Now that he's settled, and with a new club, he says that the team culture in Thailand is more relaxed. "In Europe if you lose you're angry, maybe looking to blame someone, but here they're happy, 'OK, we lose, but tomorrow...' It's not a problem."

      Australia, England, Ireland ... Harbin?

      Adam Hughes is another international journeyman, who has turned out for teams in Australia (Newcastle Jets, Woolongong Wolves, Adelaide United, Perth Glory), England (League One side Doncaster) and Ireland (Sligo Rovers, Drogheda United) before making a move to the icy north of China and the city of Harbin.
      "I wanted to have a go in Asia. Thought long and hard; it's time to go to Asia and have a go over there," he tells CNN over the phone.
      Adam Hughes in action for his Chinese Super League club, Harbin Yiteng F.C.
      "I'd been to Asia: China, Japan and Korea with Adelaide, playing in the Asian Champions League so had gained a little bit of experience and that's what probably opened my eyes enough to say, 'OK, I'm ready to give this a shot.' I initially signed a one-year contract to test the water."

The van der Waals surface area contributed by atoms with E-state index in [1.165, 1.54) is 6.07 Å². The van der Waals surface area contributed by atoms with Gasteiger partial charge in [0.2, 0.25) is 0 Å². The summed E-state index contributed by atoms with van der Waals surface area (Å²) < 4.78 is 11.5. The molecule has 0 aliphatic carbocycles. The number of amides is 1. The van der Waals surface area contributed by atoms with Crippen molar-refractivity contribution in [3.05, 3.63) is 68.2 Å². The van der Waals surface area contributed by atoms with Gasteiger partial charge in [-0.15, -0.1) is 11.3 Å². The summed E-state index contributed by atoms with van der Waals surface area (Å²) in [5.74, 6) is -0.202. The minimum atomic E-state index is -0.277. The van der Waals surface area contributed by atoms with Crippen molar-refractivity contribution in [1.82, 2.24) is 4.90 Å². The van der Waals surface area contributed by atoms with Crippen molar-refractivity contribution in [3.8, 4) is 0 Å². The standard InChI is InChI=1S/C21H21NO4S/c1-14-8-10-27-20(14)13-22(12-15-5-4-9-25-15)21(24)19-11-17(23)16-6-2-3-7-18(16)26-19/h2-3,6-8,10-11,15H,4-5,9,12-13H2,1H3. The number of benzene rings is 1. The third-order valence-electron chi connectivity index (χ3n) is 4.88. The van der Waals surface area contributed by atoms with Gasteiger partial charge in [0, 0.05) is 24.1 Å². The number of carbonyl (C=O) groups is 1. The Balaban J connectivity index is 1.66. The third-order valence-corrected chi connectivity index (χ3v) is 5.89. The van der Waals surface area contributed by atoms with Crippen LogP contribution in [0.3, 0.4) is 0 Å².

He wasn't the first Aussie to ply his trade in China's Super League -- indeed, with Australian star Tim Cahill reportedly signing for Chinese side Shanghai Shenhua, he is far from being the last.
      Advice from his former Newcastle teammates, the brothers Joel, Ryan and Adam Griffiths, who was invaluable in making up his mind. But it was tough going at first.


      "When you first come in you're trying to get your head around the food, the language; you're trying to learn China because it's such a different culture. Once you've started adapting and understanding, it's a very beautiful place to be. China's very livable once you understand it."
      Harbin Yiteng may not be up there alongside the likes of Manchester United, Real Madrid or Bayern Munich, but Hughes is proud of his journey and where he's ended up.
      "I wouldn't say I've been lucky. I worked extremely hard to be where I am and I've put everything into the game.
      "What I've got out of my career so far has definitely been out of hard work and doing a little bit extra. If you've got the passion for it, a little bit of ability and work ethic and you can make a living out of football."